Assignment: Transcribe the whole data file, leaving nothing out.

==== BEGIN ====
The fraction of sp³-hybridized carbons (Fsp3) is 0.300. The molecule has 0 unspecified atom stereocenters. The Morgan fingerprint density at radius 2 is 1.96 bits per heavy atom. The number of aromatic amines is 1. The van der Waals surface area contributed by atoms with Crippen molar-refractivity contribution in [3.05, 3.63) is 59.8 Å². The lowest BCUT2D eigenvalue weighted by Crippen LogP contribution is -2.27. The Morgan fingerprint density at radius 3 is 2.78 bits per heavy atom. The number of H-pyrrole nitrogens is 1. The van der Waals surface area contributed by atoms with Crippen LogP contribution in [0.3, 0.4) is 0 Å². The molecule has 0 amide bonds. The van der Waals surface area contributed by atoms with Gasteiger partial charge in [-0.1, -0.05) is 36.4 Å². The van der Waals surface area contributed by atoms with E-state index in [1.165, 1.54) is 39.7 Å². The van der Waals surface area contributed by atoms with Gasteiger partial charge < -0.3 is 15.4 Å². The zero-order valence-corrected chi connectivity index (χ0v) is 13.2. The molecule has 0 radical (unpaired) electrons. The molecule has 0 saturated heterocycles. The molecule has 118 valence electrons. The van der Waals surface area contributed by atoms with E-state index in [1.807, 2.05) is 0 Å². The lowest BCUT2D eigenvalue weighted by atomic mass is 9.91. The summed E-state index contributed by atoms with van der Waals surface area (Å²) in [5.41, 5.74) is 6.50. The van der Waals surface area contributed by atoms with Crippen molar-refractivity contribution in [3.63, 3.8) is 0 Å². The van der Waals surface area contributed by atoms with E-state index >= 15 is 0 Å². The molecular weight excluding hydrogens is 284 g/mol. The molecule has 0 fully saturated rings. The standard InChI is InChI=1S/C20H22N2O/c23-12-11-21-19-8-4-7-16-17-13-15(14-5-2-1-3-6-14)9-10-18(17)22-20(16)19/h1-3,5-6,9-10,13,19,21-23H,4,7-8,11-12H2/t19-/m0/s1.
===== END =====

The fraction of sp³-hybridized carbons (Fsp3) is 0.300. The molecule has 0 unspecified atom stereocenters. The Morgan fingerprint density at radius 2 is 1.96 bits per heavy atom. The number of aromatic amines is 1. The van der Waals surface area contributed by atoms with Crippen molar-refractivity contribution in [3.05, 3.63) is 59.8 Å². The lowest BCUT2D eigenvalue weighted by Crippen LogP contribution is -2.27. The Morgan fingerprint density at radius 3 is 2.78 bits per heavy atom. The number of H-pyrrole nitrogens is 1. The van der Waals surface area contributed by atoms with Crippen LogP contribution in [0.3, 0.4) is 0 Å². The molecule has 0 amide bonds. The van der Waals surface area contributed by atoms with Gasteiger partial charge in [-0.1, -0.05) is 36.4 Å². The van der Waals surface area contributed by atoms with E-state index in [1.165, 1.54) is 39.7 Å². The van der Waals surface area contributed by atoms with Gasteiger partial charge < -0.3 is 15.4 Å². The zero-order valence-corrected chi connectivity index (χ0v) is 13.2. The molecule has 0 radical (unpaired) electrons. The molecule has 0 saturated heterocycles. The molecule has 118 valence electrons. The van der Waals surface area contributed by atoms with E-state index in [1.807, 2.05) is 0 Å². The lowest BCUT2D eigenvalue weighted by atomic mass is 9.91. The summed E-state index contributed by atoms with van der Waals surface area (Å²) in [5.41, 5.74) is 6.50. The van der Waals surface area contributed by atoms with Crippen molar-refractivity contribution in [3.63, 3.8) is 0 Å². The van der Waals surface area contributed by atoms with E-state index >= 15 is 0 Å². The molecular weight excluding hydrogens is 284 g/mol. The molecule has 0 fully saturated rings. The standard InChI is InChI=1S/C20H22N2O/c23-12-11-21-19-8-4-7-16-17-13-15(14-5-2-1-3-6-14)9-10-18(17)22-20(16)19/h1-3,5-6,9-10,13,19,21-23H,4,7-8,11-12H2/t19-/m0/s1.